|Publication number||US4805665 A|
|Application number||US 07/140,461|
|Publication date||Feb 21, 1989|
|Filing date||Jan 4, 1988|
|Priority date||Jan 4, 1988|
|Publication number||07140461, 140461, US 4805665 A, US 4805665A, US-A-4805665, US4805665 A, US4805665A|
|Inventors||Billy E. League|
|Original Assignee||League Billy E|
|Export Citation||BiBTeX, EndNote, RefMan|
|Patent Citations (10), Referenced by (12), Classifications (7), Legal Events (4)|
|External Links: USPTO, USPTO Assignment, Espacenet|
1. Field of the Invention
The present invention comprises a fluid flow check device and, more particularly, to such a fluid flow check device that is connectable to an existing fluid flow line check valve.
2. Setting of the Invention
In the art of the fluid flow line control, flapper-type check valves are utilized to permit fluid flow in one direction but prevent it in an opposite direction. In fluid distribution facilities, such as a refinery or an oil field collection and treatment facility, hundreds of these check valves are required. In some applications, it is desired to have an alarm sound if fluid flow starts or stops through a pipe or conduit. A simple solution is to replace the existing check valve with an alarm equipped check valve. The problem with this solution is that the alarm equipped check valves are a single unit that are much more expensive than the conventional check valves. Further, it is time consuming and expensive to have to replace the check valves. Another consideration is that fluid distribution facilities are constantly being altered. Therefore, there is a need for a simple alarm device that can be easily connected and disconnected from existing check valves.
The present invention has been designed to overcome the foregoing deficiencies and meet the above-described needs. Specifically, the present invention comprises a fluid flow check device that is easily connectable to a fluid flow line check valve. The fluid flow check device includes a housing with an opening therethrough and a switch mounted therein. A pivot shaft extends through the opening in the housing, and a first end thereof is connected to a flapper pivot axle within the check valve and a second end thereof actuates the switch. An alarm mechanism is operatively connected to the switch for indicating a fluid flow or no-fluid flow condition of the check valve.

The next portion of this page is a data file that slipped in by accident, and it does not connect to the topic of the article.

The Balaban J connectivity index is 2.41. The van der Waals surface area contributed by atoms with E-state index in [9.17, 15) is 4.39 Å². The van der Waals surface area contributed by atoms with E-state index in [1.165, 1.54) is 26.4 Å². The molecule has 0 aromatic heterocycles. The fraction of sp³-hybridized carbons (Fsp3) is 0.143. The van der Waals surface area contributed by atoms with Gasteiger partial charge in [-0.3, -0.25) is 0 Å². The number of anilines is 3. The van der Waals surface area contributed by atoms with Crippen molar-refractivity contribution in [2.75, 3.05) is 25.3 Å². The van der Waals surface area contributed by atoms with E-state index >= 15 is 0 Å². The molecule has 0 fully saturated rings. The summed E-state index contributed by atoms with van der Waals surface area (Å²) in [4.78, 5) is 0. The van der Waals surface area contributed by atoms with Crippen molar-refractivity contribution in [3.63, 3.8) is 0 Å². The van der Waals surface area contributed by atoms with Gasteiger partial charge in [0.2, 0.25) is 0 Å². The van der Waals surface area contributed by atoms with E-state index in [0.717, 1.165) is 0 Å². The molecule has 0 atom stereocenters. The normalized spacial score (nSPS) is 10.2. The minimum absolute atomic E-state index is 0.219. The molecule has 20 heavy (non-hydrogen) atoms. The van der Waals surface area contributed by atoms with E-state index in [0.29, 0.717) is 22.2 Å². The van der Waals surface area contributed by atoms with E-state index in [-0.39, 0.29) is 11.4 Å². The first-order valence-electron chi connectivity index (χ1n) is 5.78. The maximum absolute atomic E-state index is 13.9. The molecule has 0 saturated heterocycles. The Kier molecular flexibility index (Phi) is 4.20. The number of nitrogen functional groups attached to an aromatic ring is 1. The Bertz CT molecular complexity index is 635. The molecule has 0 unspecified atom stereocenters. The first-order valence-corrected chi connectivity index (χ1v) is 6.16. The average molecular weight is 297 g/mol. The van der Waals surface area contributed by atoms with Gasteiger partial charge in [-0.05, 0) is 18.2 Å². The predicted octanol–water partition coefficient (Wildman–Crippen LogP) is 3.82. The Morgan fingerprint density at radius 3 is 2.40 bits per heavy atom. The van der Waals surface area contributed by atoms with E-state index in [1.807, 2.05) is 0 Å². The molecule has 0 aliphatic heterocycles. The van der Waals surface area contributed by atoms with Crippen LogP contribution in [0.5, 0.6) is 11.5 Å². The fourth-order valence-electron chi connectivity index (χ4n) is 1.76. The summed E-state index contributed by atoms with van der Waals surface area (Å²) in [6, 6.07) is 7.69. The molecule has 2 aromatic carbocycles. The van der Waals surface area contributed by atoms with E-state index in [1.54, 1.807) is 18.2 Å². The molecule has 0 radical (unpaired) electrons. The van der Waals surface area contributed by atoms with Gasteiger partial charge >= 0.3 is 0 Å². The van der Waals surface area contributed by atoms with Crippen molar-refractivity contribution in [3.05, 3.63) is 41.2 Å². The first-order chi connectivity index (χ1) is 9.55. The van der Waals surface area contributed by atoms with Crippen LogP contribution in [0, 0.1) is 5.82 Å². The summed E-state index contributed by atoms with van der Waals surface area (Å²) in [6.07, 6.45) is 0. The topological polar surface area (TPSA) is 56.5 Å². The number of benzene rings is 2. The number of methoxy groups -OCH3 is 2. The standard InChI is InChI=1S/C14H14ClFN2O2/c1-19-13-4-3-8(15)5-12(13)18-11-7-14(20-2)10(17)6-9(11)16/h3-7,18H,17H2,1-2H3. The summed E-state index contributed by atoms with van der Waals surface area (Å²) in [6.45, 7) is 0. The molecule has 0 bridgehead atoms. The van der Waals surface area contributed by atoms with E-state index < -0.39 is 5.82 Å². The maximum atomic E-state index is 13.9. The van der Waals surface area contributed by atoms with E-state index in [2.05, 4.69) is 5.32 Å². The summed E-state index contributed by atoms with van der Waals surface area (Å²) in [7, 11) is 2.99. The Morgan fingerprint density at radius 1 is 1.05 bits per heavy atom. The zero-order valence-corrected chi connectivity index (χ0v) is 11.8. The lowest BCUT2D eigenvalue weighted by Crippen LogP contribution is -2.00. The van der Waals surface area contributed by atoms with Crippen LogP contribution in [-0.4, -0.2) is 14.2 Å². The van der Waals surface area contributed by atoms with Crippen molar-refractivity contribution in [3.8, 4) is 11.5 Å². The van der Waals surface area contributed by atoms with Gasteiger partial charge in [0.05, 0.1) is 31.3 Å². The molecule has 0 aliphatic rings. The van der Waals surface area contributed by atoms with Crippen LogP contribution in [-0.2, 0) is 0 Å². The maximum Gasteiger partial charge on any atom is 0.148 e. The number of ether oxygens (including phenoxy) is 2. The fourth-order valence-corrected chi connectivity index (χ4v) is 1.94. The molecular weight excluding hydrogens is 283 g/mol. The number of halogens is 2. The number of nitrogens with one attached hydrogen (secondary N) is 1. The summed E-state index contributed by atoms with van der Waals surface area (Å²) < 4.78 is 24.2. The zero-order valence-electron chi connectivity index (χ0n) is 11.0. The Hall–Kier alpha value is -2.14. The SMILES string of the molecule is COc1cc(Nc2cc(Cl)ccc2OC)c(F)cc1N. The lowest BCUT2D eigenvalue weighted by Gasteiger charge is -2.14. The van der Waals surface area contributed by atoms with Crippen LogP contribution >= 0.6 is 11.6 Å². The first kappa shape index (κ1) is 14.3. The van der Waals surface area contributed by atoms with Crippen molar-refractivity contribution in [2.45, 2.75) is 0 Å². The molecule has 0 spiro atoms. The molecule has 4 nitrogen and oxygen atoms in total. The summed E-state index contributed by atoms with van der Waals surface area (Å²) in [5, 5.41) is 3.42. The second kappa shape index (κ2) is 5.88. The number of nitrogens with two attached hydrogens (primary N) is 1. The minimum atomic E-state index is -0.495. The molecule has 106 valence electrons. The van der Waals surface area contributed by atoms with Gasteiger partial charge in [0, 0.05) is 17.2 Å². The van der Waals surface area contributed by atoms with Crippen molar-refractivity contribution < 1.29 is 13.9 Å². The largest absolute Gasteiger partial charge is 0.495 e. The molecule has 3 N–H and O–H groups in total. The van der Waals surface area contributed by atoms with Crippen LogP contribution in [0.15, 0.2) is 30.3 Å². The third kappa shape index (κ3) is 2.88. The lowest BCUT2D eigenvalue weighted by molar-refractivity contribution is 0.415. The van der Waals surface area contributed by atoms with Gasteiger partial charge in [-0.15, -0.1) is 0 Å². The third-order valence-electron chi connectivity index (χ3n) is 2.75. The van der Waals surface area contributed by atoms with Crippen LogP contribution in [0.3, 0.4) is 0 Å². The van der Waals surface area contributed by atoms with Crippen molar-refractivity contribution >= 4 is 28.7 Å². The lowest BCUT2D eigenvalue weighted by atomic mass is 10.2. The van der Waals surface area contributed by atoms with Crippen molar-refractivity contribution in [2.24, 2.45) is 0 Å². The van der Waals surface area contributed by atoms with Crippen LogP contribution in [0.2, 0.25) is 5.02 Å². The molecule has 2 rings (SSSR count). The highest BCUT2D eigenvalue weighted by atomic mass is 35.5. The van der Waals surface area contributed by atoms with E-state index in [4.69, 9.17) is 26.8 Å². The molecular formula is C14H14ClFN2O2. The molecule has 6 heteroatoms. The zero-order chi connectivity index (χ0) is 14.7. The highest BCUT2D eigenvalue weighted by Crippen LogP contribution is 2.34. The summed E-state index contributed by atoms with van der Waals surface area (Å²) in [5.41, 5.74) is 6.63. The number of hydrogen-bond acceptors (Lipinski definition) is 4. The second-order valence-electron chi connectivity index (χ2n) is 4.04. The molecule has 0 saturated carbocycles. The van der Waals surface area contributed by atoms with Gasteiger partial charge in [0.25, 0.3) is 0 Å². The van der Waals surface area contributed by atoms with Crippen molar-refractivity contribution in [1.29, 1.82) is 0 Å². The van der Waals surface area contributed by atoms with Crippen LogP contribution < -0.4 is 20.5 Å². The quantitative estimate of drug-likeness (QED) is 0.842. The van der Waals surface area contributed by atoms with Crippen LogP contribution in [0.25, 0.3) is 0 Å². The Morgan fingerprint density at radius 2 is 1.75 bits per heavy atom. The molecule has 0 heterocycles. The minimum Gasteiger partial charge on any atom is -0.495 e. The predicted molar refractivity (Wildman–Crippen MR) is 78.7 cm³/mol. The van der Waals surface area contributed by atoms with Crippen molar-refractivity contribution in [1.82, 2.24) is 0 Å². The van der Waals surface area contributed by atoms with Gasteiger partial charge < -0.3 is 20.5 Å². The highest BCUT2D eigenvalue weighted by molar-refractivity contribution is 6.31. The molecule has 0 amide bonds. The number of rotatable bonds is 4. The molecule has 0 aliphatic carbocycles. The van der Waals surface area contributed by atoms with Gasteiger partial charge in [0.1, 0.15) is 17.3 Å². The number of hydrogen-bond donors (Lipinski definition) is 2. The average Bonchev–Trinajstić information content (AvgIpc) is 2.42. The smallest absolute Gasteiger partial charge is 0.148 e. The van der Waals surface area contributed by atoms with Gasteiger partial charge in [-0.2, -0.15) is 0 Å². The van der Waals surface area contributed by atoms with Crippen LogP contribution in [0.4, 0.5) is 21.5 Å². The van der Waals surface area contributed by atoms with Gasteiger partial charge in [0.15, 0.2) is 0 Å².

The drawing is a partial cutaway elevational view of a fluid flow check device, embodying the present invention, connected to a fluid flowline check valve.
The present invention comprises a fluid flow check device that is easily connectable to a fluid flow line check valve. As shown in the drawing, an existing check valve 10 is interconnected to a fluid flow line 12, as is well known in the art. The check valve 10 can be of any known configuration; however, for the purposes of the present discussion of one embodiment of the present invention, it is assumed that the check valve 10 is a flapper-type. A check valve housing 14 includes in its interior a transverse flapper pivot axle 16 that is journaled within the housing 14. A fluid flow stopping, flapper plate 18 is connected to the axle 16 so that fluid flowing through the flowline 12 in one direction (as shown in the Drawing) pushes the flapper plate 18 into an open position. However, fluid flow in an opposite direction pushes the flapper plate 18 against an opening (not shown) in the fluid flow line 12 to prevent fluid flow. The flapper plate 18 can be spring biased into a closed position.
In the event that the check valve 10 is to be equipped with an alarm, then a bore 20 is drilled, if not already present, into the housing 14 coaxial with the axle 16. Into the bore 20 is threadably connected and supported a fluid flow line check device 22.